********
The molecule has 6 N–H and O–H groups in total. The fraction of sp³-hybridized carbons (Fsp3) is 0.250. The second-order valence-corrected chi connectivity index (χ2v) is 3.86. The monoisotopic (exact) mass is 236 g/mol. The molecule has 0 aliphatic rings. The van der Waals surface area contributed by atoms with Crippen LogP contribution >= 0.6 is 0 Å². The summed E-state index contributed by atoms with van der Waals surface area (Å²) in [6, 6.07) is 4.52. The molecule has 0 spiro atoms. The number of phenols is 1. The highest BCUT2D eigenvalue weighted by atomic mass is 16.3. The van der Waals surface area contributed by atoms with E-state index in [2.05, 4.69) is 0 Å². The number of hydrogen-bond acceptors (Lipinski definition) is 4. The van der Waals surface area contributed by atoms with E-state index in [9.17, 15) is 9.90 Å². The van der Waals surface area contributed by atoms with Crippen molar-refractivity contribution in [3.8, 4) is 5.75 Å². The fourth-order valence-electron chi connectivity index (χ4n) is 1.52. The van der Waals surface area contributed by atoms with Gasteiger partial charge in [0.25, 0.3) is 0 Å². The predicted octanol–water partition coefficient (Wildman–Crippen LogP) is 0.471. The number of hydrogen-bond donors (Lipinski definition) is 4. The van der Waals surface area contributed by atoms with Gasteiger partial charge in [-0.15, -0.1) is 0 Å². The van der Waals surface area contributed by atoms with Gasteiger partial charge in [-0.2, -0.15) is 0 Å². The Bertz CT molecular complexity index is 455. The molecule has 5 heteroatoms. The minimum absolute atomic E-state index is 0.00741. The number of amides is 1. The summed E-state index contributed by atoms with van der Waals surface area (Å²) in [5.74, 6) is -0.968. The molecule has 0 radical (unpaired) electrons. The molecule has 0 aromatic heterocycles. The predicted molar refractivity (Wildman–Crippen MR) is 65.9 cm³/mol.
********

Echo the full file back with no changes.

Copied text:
The molecule has 6 N–H and O–H groups in total. The fraction of sp³-hybridized carbons (Fsp3) is 0.250. The second-order valence-corrected chi connectivity index (χ2v) is 3.86. The monoisotopic (exact) mass is 236 g/mol. The molecule has 0 aliphatic rings. The van der Waals surface area contributed by atoms with Crippen LogP contribution >= 0.6 is 0 Å². The summed E-state index contributed by atoms with van der Waals surface area (Å²) in [6, 6.07) is 4.52. The molecule has 0 spiro atoms. The number of phenols is 1. The highest BCUT2D eigenvalue weighted by atomic mass is 16.3. The van der Waals surface area contributed by atoms with E-state index in [2.05, 4.69) is 0 Å². The number of hydrogen-bond acceptors (Lipinski definition) is 4. The van der Waals surface area contributed by atoms with E-state index in [9.17, 15) is 9.90 Å². The van der Waals surface area contributed by atoms with Crippen molar-refractivity contribution in [3.8, 4) is 5.75 Å². The fourth-order valence-electron chi connectivity index (χ4n) is 1.52. The van der Waals surface area contributed by atoms with Gasteiger partial charge in [0.25, 0.3) is 0 Å². The predicted octanol–water partition coefficient (Wildman–Crippen LogP) is 0.471. The number of hydrogen-bond donors (Lipinski definition) is 4. The van der Waals surface area contributed by atoms with Gasteiger partial charge in [-0.15, -0.1) is 0 Å². The van der Waals surface area contributed by atoms with Gasteiger partial charge in [-0.2, -0.15) is 0 Å². The Bertz CT molecular complexity index is 455. The molecule has 5 heteroatoms. The minimum absolute atomic E-state index is 0.00741. The number of amides is 1. The summed E-state index contributed by atoms with van der Waals surface area (Å²) in [5.74, 6) is -0.968. The molecule has 0 radical (unpaired) electrons. The molecule has 0 aromatic heterocycles. The predicted molar refractivity (Wildman–Crippen MR) is 65.9 cm³/mol.